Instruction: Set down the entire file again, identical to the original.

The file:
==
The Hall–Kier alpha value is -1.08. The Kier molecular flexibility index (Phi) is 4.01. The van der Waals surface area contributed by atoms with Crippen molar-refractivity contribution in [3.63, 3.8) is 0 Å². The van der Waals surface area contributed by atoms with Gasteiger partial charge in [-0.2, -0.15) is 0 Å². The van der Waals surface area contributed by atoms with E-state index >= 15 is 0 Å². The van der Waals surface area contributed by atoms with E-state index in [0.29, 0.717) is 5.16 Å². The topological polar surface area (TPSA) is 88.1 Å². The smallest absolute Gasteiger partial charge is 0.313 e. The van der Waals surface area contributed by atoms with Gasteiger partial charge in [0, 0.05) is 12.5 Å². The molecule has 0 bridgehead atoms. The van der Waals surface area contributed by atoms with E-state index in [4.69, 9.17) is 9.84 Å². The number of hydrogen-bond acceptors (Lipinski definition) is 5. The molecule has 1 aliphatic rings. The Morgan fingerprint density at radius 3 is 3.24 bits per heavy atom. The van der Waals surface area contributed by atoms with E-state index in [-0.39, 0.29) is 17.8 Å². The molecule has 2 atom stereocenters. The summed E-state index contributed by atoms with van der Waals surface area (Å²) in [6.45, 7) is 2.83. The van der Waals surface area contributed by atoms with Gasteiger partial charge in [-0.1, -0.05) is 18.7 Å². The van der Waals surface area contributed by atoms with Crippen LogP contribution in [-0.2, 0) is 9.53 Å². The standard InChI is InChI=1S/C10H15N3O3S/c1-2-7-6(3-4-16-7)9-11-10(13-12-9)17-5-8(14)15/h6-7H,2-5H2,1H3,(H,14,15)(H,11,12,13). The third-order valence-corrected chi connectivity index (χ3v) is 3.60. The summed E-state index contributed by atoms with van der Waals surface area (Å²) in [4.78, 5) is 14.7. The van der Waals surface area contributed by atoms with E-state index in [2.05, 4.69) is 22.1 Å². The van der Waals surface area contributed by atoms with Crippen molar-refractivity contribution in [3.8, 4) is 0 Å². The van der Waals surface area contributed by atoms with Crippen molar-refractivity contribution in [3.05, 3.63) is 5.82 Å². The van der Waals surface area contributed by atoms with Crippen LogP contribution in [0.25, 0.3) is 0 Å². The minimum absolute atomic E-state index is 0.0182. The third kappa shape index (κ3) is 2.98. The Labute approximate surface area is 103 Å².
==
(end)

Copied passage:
The Hall–Kier alpha value is -1.08. The Kier molecular flexibility index (Phi) is 4.01. The van der Waals surface area contributed by atoms with Crippen molar-refractivity contribution in [3.63, 3.8) is 0 Å². The van der Waals surface area contributed by atoms with Gasteiger partial charge in [-0.2, -0.15) is 0 Å². The van der Waals surface area contributed by atoms with E-state index >= 15 is 0 Å². The van der Waals surface area contributed by atoms with E-state index in [0.29, 0.717) is 5.16 Å². The topological polar surface area (TPSA) is 88.1 Å². The smallest absolute Gasteiger partial charge is 0.313 e. The van der Waals surface area contributed by atoms with Gasteiger partial charge in [0, 0.05) is 12.5 Å². The molecule has 0 bridgehead atoms. The van der Waals surface area contributed by atoms with E-state index in [4.69, 9.17) is 9.84 Å². The number of hydrogen-bond acceptors (Lipinski definition) is 5. The molecule has 1 aliphatic rings. The Morgan fingerprint density at radius 3 is 3.24 bits per heavy atom. The van der Waals surface area contributed by atoms with E-state index in [-0.39, 0.29) is 17.8 Å². The molecule has 2 atom stereocenters. The summed E-state index contributed by atoms with van der Waals surface area (Å²) in [6.45, 7) is 2.83. The van der Waals surface area contributed by atoms with Gasteiger partial charge in [-0.1, -0.05) is 18.7 Å². The van der Waals surface area contributed by atoms with Crippen LogP contribution in [-0.2, 0) is 9.53 Å². The standard InChI is InChI=1S/C10H15N3O3S/c1-2-7-6(3-4-16-7)9-11-10(13-12-9)17-5-8(14)15/h6-7H,2-5H2,1H3,(H,14,15)(H,11,12,13). The third-order valence-corrected chi connectivity index (χ3v) is 3.60. The summed E-state index contributed by atoms with van der Waals surface area (Å²) in [4.78, 5) is 14.7. The van der Waals surface area contributed by atoms with E-state index in [2.05, 4.69) is 22.1 Å². The van der Waals surface area contributed by atoms with Crippen molar-refractivity contribution in [3.8, 4) is 0 Å². The van der Waals surface area contributed by atoms with Crippen molar-refractivity contribution in [3.05, 3.63) is 5.82 Å². The van der Waals surface area contributed by atoms with Crippen LogP contribution in [0.25, 0.3) is 0 Å². The minimum absolute atomic E-state index is 0.0182. The third kappa shape index (κ3) is 2.98. The Labute approximate surface area is 103 Å².